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Lee Zeldin wins GOP primary, challenging Kathy Hochul for governor of New York

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J.D. Allen
/
WSHU
Lee Zeldin, who won the Republican Party primary election for governor of New York, mocks the swearing in process, saying he will roll back criminal justice reform, gun control measures, and COVID-19 pandemics on his first day in office.

Lee Zeldin, a four-term congressman from eastern Long Island, has won the Republican Party primary election Tuesday night — becoming the official GOP candidate for governor of New York.

“This is a race to save our state and losing is not an option,” Zeldin cheered in front of hundreds of supporters.

He will challenge Democrat Kathy Hochul, who defeated Long Island Congressman Tom Suozzi and New York City Public Advocate Jumaane Williams, after serving in the role for nearly a year. Her predecessor Andrew Cuomo resigned amid an impeachment inquiry into alleged sexual misconduct.

  • Hochul hopes to become the first woman elected governor of New York. 
  • If Zeldin is successful, he would be the first member of the GOP elected head of state since the three-term Republican Governor George Pataki in 2002.
  • New York will hold its second of two primary elections on August 23 for state Senate and Congressional districts, including Zeldin’s vacant NY-1 seat.

A rising star

Even before being picked as the state Republican Party favorite in March, Zeldin emerged as a frontrunner for the GOP candidacy for governor. He started his campaign in April 2019, seeking to oust Governor Andrew Cuomo — November is the first time New Yorkers are casting votes in a gubernatorial race in more than a decade that does not include the name "Cuomo".

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J.D. Allen
/
WSHU
Lee Zeldin's running mate Alison Esposito, New York City Police Department's deputy inspector, cruised through the Republican Party primary unopposed.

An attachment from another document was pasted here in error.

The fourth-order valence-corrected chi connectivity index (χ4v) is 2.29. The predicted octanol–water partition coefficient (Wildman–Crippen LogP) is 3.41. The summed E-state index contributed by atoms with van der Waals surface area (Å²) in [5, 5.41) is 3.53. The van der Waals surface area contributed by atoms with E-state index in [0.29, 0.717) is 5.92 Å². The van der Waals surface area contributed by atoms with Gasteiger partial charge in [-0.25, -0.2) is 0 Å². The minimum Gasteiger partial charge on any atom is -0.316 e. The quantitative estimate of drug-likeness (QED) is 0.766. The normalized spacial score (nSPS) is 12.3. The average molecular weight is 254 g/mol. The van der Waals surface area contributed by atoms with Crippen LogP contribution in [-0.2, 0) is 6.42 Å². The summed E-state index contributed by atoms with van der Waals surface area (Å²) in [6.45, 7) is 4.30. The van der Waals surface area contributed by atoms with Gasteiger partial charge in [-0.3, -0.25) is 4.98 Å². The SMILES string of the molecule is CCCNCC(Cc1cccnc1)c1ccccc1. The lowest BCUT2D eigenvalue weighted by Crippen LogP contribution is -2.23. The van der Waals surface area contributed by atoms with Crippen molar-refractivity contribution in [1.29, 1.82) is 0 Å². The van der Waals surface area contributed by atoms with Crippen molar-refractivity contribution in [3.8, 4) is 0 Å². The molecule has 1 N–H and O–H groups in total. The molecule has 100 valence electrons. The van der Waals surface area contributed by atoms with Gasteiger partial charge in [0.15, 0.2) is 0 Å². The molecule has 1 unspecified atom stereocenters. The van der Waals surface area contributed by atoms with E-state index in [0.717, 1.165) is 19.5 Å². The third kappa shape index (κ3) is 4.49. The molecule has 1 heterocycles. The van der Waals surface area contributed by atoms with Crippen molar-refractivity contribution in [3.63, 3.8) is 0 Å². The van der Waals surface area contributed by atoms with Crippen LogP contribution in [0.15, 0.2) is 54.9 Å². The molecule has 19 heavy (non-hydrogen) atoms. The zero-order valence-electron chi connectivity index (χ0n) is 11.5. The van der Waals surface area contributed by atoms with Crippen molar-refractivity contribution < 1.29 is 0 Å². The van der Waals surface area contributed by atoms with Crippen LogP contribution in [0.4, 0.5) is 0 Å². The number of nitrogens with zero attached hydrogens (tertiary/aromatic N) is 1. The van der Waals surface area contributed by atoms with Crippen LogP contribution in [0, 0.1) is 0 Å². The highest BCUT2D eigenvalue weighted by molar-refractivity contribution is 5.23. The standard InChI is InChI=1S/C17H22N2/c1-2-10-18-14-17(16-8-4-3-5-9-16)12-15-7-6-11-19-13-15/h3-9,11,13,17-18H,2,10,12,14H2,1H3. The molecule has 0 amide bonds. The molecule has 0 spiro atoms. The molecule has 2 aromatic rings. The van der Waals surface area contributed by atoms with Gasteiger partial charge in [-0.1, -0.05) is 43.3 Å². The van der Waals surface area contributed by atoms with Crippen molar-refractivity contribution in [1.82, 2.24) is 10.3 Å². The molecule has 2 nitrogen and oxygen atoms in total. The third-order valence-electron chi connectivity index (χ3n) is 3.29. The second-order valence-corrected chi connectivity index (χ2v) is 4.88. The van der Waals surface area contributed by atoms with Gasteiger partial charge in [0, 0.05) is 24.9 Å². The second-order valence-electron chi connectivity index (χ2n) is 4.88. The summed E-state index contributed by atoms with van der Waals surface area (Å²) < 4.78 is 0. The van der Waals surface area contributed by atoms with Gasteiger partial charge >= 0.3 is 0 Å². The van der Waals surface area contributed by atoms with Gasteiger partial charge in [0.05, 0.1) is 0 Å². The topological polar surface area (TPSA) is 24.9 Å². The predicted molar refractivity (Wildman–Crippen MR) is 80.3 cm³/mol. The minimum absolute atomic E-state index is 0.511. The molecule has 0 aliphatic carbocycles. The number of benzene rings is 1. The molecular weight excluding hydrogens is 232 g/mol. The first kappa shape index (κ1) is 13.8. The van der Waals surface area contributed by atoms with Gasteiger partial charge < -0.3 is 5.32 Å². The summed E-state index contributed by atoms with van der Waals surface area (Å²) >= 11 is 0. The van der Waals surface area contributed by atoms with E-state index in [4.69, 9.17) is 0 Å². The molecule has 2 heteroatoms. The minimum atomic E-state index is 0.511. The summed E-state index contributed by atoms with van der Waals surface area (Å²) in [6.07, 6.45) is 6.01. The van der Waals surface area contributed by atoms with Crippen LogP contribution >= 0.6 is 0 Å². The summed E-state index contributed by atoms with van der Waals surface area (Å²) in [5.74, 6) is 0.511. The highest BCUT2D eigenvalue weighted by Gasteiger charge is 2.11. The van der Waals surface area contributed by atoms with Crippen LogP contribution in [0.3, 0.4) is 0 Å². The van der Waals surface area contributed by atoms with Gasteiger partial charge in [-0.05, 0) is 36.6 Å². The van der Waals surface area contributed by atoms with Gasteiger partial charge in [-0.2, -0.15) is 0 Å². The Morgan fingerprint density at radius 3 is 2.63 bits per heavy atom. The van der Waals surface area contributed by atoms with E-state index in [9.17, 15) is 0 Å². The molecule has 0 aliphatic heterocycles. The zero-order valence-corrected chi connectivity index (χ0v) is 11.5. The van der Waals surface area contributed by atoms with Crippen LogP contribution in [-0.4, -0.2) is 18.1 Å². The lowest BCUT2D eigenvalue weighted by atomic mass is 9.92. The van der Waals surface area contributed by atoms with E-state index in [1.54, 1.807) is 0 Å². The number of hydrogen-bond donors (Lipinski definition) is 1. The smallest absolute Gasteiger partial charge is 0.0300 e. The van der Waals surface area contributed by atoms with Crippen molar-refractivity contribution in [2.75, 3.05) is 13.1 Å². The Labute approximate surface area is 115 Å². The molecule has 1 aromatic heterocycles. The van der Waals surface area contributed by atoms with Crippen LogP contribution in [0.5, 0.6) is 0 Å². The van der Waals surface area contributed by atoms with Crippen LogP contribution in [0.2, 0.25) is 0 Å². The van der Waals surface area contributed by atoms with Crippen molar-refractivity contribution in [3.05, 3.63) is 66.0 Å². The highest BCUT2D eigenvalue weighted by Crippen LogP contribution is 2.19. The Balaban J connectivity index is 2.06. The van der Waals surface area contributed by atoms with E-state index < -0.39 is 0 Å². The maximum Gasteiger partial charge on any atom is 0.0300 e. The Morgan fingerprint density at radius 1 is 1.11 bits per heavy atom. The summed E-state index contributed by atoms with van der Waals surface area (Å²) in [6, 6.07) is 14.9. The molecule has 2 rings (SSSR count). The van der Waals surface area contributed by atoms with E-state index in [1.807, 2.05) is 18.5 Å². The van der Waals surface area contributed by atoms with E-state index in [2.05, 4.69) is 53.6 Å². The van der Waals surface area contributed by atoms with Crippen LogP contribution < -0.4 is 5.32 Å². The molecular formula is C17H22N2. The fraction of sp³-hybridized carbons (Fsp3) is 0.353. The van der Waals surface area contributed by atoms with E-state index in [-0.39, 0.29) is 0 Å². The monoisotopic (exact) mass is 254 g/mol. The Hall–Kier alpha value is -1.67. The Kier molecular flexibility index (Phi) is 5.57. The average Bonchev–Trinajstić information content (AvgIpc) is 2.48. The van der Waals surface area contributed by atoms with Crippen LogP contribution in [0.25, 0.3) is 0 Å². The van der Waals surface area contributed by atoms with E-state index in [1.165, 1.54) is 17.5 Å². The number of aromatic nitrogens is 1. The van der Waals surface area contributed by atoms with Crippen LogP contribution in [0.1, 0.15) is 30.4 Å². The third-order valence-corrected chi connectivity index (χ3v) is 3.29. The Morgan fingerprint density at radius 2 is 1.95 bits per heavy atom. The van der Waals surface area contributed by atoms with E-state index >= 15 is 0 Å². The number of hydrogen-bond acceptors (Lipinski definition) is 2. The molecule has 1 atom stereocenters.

He ran on a platform critical of Cuomo and Hochul’s use of emergency powers to handle coronavirus, single party rule of Democrats in Albany, and sweeping criminal justice reform in New York, blaming the elimination of cash bail for nonviolent offenses for an increase in gun violence.

“This November, in the state of New York, one-party rule will end, Kathy Hochul will get fired and we will restore balance and commonsense to Albany again,” he added.

As early voting began last week, Zeldin brushed off a recent Siena College poll that showed Andrew Guiliani, the son of former New York City mayor Rudy Guiliani, pulling ahead. His Republican opponents blamed Zeldin for not embracing former President Donald Trump enough and supporting too many of Cuomo’s budget proposals.

However, by primary election night, he defeated Guiliani, businessman Harry Wilson, and former Westchester County executive Rob Astorino. Zeldin said Guiliani and Astorino called him to concede Tuesday night.

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J.D. Allen
/
WSHU
Republican gubernatorial candidate Lee Zeldin said he wants New Yorkers to fire Governor Kathy Hochul.

Who is Lee Zeldin?

Zeldin began his political career in a wave of anti-Democrat sentiment. He was part of the freshman Republicans who retook the state Senate in 2011. He is credited with championing to the rest of the state a Suffolk County-based peer-to-peer veterans support program named after a deceased military service member, Joseph Dwyer. Zeldin is also a veteran of the Iraq War and lieutenant colonel in the U.S. Army Reserve.

He rode a second political wave into the U.S. House of Representatives in a “red wave” against the Obama administration.

In Congress, Zeldin continued his advocacy for veterans, as well as environmental protections for Long Island Sound and a decades-sought beach restoration project from Fire Island to Montauk Point — even though he sided with GOP rollbacks of Obama-era environmental protections.

However, Zeldin moved further to the right under the Trump administration. He was on former President Donald Trump’s legal defense team during his impeachment hearings. Zeldin also sought to overturn President Joe Biden's victory in the 2020 presidential election.

Zeldin hopes the tides will again be in his favor.

A native Long Islander, J.D. is WSHU's managing editor. He also hosts the climate podcast Higher Ground. J.D. reports for public radio stations across the Northeast, is a journalism educator and proud SPJ member.